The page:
Lastly, as restrictions are loosened and we begin to reopen, remember not to get sucked into the free-for-all of not worrying about COVID-19 prevention. Many states are currently re-imposing restrictions after seeing spikes in COVID cases as a result of people not being careful enough. We don’t want to invite this behavior into our businesses. We don’t want to contribute to the infection rate, so it will be important to re-emphasize with employees that they need to stay vigilant at home and at play to prevent the spread of infection to family, friends and co-workers.
Here are some links to useful information and guidance that will help you navigate COVID-19 as you re-open.
If you have a process that contains highly hazardous chemicals, it’s likely that you are required to implement a Process Safety Management program at your facility. If you have established your program, then you already know that it is everyone’s responsibility to protect people and the environment from exposure to highly hazardous chemicals. And, having systems in place to prevent exposures and reduce the potential for catastrophic event like a significant release of toxic or flammable material is what Process Safety Management is all about. So, how does Process Safety Information (PSI) fit into this system?
The rule doesn’t provide allot of guidance on how to gather the information, what form it should take or what to do with the information once you have it. But we will get into these kinds of details later. As time goes on, we will explore each of the PSI requirements in future posts. Today we are going to focus on the purpose of PSI.
The Purpose of PSI
The regulation simply states that, “The compilation of written process safety information is to enable the employer and the employees involved in operating the process to identify and understand the hazards posed by those processes involving highly hazardous chemicals.”
In our opinion, though, PSI is the backbone of the PSM Program. PSI provides the building blocks for the rest of your PSM Program. And we are in agreement with Appendix C in that having complete and accurate PSI is essential for an effective PSM program.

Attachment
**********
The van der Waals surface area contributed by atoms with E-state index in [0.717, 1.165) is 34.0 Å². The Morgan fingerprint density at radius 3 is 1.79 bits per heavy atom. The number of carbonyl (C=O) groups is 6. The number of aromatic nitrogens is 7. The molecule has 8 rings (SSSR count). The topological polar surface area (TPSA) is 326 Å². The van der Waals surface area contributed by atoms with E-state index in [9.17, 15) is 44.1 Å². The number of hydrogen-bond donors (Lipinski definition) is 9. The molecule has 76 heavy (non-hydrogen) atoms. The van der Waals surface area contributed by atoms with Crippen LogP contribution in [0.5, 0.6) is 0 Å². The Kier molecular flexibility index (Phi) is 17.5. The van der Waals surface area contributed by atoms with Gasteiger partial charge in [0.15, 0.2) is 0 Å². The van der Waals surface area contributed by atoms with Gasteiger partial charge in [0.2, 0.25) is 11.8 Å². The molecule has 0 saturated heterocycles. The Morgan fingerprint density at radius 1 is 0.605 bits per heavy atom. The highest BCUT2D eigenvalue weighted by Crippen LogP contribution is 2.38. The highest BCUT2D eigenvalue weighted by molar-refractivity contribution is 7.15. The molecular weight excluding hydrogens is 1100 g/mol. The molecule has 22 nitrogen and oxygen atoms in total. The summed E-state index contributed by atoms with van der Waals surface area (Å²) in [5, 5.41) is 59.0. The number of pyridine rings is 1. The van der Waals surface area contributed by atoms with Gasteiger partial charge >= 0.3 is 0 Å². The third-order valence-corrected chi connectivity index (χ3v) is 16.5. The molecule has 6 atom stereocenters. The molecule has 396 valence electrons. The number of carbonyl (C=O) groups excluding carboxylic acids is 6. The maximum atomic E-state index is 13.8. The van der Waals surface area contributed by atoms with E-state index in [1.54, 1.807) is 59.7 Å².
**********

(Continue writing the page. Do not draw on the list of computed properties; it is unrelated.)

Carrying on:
PSI is a core requirement. It is a necessity. Imagine, if accurate information is not maintained and something happens, how would you deal with the situation if you don’t know what kind of materials are in your process. It’s kind of like following a recipe, if you don’t know what the ingredients are, how do you know that your cake will turn out? If you don’t know what kind of gasoline your car runs on, how do you know what to put in it if you run out of gas? If you don’t know what kind of equipment is in your refrigeration system, how will know what to do when something needs repair or replacement?
It’s the same principle. There is basic information you need to have on hand in order to run your process effectively and efficiently.
So, let’s repeat the mantra. Complete and accurate PSI is imperative. It is really, Really, REALLY important because it supports everything else you do.
How Does PSI Inform the rest of your PSM Program?
PSI is the foundation of your entire PSM program. You use PSI to build your program. It intersects and interacts with all the other PSM program elements. We’ll keep it simple for now. Here are a few examples of how PSI affects the rest of your program:
Up Next – The details
Over the next several months we will be posting some details about each of the required PSI. That is the information required by PSM and some guidance on what it should look like and how to use it.